Everything You Need to Know About Stoicism
The Origins of Stoicism
Throughout human history, problems have stemmed from scarcity – the problems of the modern world are caused by abundance. For decades humanity has been discovering new ways to connect and speed up life. Today we dream of moments of silence, without sound notification, unopened emails, and endless group chats.
It is therefore not surprising that more and more people are seeking peace from technology and form their own thoughts – and many of them find refuge in one of the great ancient schools of philosophy: Stoicism.
Stoicism originated in the 3rd century BC. Its founder is Zeno of Citium. The most popular and influential Stoic philosophers were practical thinkers. Epictetus was a slave, Seneca a lawyer, and Marcus Aurelius was a Roman emperor. From the bottom of society, across the middle, all the way to the top, these three ancient thinkers saw into the depths of the wisdom of living. Epictetus didn’t write. He talked to people who were zealous in their efforts to understand life. So one of his students wrote down his words. Unlike Epictetus, Seneca wrote notebooks. Yet much of his wisest thoughts are contained in personal letters and short essays he has compiled for instruction and inspiration to his friends. Marcus Aurelius had a notebook with thoughts for his personal use. None of these great minds have written books for self-help or personal growth, but from what they have written or said, from their very different but yet similar life experiences, we can get an excellent insight into their vision of a sublime and creative life, and apply it today.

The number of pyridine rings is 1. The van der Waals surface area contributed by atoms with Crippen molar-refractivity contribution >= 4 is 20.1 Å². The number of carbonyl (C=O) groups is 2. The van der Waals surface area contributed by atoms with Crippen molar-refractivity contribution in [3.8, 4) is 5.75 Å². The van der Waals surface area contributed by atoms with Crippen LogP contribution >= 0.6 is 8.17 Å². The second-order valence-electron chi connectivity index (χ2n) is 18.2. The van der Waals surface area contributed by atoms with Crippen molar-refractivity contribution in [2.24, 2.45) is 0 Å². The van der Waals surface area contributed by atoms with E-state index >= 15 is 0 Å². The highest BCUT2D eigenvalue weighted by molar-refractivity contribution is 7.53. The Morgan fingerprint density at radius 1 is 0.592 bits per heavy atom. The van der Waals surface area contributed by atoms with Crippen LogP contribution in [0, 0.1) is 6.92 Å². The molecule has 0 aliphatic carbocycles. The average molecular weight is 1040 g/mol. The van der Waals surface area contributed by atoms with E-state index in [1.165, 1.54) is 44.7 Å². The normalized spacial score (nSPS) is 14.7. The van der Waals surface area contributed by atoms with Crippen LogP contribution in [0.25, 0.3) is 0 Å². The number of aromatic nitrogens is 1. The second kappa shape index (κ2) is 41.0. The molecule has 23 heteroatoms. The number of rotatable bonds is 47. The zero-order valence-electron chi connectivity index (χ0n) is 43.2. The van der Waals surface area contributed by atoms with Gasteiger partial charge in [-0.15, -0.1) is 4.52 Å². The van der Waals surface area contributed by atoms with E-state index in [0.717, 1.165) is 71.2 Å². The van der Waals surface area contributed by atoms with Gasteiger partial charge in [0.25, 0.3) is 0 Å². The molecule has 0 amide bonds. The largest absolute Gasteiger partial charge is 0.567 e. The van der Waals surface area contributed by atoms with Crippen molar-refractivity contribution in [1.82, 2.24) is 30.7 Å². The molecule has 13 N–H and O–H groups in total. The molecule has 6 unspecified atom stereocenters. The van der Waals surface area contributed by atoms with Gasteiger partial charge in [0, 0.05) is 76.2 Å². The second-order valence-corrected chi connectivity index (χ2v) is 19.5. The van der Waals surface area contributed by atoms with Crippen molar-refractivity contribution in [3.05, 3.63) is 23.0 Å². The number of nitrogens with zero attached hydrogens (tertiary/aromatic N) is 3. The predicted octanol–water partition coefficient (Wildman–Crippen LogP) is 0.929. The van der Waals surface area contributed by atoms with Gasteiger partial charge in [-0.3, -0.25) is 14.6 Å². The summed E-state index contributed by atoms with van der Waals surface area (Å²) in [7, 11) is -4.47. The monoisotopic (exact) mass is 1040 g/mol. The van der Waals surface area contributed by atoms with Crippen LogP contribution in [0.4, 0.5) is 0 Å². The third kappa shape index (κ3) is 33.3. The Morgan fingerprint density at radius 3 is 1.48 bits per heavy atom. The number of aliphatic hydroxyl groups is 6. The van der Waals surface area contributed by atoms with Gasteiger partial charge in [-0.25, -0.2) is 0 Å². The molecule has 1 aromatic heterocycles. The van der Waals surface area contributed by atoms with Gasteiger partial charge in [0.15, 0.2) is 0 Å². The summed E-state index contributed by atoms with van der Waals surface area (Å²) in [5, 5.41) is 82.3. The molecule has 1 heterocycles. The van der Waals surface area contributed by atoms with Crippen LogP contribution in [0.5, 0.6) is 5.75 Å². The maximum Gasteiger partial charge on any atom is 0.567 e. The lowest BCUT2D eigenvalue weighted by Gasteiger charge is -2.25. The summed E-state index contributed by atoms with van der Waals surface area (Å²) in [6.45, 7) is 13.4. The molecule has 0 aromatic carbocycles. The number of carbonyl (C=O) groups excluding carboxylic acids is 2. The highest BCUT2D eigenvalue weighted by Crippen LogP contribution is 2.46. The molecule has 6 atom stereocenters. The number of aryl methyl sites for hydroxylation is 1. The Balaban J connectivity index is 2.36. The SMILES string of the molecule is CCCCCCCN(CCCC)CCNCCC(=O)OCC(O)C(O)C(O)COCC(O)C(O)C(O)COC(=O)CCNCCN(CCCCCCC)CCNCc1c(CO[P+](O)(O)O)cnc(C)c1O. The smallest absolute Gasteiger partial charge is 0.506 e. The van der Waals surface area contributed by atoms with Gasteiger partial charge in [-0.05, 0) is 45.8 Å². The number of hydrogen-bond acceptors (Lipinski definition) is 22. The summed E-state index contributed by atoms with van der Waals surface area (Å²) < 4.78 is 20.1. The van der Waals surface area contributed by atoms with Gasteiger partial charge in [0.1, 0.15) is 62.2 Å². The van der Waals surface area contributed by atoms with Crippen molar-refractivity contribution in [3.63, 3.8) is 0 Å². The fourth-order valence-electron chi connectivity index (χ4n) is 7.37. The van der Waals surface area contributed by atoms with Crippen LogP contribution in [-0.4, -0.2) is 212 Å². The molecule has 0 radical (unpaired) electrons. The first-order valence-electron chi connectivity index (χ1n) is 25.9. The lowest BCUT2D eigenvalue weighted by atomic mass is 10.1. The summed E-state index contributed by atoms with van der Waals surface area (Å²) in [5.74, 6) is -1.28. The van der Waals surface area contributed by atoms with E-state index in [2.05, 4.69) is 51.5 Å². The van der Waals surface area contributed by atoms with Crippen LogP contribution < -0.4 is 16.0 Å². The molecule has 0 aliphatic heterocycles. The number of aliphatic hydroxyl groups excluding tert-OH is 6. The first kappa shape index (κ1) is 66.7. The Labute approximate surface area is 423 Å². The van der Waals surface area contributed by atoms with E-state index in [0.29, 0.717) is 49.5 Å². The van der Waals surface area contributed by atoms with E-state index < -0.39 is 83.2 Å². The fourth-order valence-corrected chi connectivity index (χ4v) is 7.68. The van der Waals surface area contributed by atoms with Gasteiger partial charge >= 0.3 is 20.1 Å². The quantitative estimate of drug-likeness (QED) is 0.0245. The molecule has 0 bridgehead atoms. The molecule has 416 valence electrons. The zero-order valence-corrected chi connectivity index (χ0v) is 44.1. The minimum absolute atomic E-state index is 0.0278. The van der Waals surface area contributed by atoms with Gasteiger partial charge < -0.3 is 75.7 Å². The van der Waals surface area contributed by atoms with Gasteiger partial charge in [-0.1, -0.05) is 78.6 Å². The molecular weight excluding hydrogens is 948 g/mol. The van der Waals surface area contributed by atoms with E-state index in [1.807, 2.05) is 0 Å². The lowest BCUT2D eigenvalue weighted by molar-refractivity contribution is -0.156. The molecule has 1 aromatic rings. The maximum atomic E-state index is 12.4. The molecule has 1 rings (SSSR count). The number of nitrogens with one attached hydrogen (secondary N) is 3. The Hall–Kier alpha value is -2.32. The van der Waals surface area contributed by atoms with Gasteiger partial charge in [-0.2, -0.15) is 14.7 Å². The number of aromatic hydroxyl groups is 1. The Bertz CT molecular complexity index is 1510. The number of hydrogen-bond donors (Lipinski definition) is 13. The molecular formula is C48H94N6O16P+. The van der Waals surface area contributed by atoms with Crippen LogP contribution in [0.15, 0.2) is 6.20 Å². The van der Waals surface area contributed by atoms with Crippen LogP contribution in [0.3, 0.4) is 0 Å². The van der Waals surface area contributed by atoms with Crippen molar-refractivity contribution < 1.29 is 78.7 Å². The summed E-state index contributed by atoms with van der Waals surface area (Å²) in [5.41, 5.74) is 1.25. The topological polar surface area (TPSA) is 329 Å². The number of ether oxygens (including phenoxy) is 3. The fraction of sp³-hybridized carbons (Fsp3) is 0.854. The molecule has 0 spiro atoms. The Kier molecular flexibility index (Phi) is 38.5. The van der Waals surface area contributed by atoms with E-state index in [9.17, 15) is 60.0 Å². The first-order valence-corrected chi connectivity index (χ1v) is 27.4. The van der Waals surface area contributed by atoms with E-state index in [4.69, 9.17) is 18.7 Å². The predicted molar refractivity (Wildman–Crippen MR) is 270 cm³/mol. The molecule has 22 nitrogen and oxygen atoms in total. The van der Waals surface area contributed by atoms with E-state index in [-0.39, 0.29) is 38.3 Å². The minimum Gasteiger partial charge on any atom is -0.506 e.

The Basic Stoic Values
At the very core of this school lies the belief that man should live in harmony with nature, that the world functions on the principles of logic, (monistic) physics, and (naturalistic) ethics, and that happiness requires renunciation from endless urges and desires for pleasure as well as fear. In short, you’ll be happy and peaceful if you live in the moment, if you are aware of the passage of time, do not spend it on caring for things that have not yet happened, and live following the highest good – virtue. The basic (stoic) virtues are reasonableness, moderation, courage, and justice.